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Dr Aisha Bint Butti Bin Bishr outlines Dubai Government’s ‘paperless’ milestones at a press conference yesterday. Image Credit: Ahmed Ramzan/Gulf News

Dubai: Six government entities in Dubai are already 57 per cent paperless just six months in to the city’s quest to become all-digital by December 12, 2021, it was announced on Wednesday.

Dubai Police, Dubai Electricity and Water Authority (DEWA), Roads and Transport Authority (RTA), Department of Economic Development (DED), Dubai Land Department (DLD), and the Department of Tourism and Commerce Marketing (DTCM), used to consume 64 million sheets of paper, but have now limited that to 37 million.

Smart Dubai General Director Dr Aisha Bint Butti Bin Bishr said if this is what can be achieved in the first phase of integration, the private sector will surely follow before deadline.

“In these kind of initiatives, the government leads,” Bishr told Gulf News, on the sidelines of a press conference to announce first phase progress of paperless integration at the Smart Dubai office in Dubai Design District on Wednesday.

Dh900m

estimated savings from making Dubai a paperless society by 2021. This will also save 125 million man hours

“Once you stop requesting vendors and suppliers to provide you with physical documents, then internally they have to change their system and say ‘OK, the government wants us to contact them digitally, we need to have this integration.’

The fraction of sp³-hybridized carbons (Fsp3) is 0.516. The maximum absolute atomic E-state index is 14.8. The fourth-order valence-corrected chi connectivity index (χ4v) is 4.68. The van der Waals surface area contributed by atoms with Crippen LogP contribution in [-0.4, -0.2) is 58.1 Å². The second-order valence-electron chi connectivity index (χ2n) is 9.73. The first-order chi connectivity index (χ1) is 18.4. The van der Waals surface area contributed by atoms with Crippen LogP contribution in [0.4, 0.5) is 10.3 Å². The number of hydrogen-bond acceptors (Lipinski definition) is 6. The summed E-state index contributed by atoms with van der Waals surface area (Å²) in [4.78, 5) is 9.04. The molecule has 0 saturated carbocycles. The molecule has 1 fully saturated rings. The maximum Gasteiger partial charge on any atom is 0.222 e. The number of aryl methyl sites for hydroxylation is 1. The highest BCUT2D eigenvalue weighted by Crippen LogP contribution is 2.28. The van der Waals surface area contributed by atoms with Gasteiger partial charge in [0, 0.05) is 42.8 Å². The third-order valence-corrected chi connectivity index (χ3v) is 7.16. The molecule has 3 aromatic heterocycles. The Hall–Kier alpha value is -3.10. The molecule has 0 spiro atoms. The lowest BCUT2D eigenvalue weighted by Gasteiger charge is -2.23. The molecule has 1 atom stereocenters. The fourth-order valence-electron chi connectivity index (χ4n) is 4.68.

“If we manage today to have a full sector like tourism paperless by 2019 (DTCM is currently 60 per cent paperless), then that means other sectors will surely follow. It is now up to every government entity to lead their sector.

“I’m very happy with the positive start. We ended phase one exceeding our target of 50 per cent, and have averaged 57 per cent, so it means our target is achievable even before the December 12 2021 deadline,” she said.

Of challenges to the strategy, she said: “The biggest challenge is not the technology, but awareness from people.

“Believe it or not, it is us as government employers who have to embrace not having paper, and once we have that we can stop requesting clients to introduce paper.”

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Wesam Lootah, CEO of the Smart Dubai Government Establishment. Image Credit: Ahmed Ramzan/ Gulf News

Making Dubai a paperless society by 2021 will save Dh900 million and 125 million man hours (40 hours per Dubai resident per year) according to estimates. The initiative seeks not only environmental positives, but to also improve efficiency and customer satisfaction in order to make Dubai the happiest city on earth.

How will going paperless effect you?

No longer will you have to present physical copies of documents to government organisations; they will instead have it all online, connected to your online identification transferred through your smartphone and stored on a cloud. You won’t even have to be in the country, or visit government offices in person, speeding up previously time consuming processes. Dubai intends to be the first city in the world to go completely paperless, the concept was first thought up by British-American information scientist Frederick Wilfried Lancaster in 1978.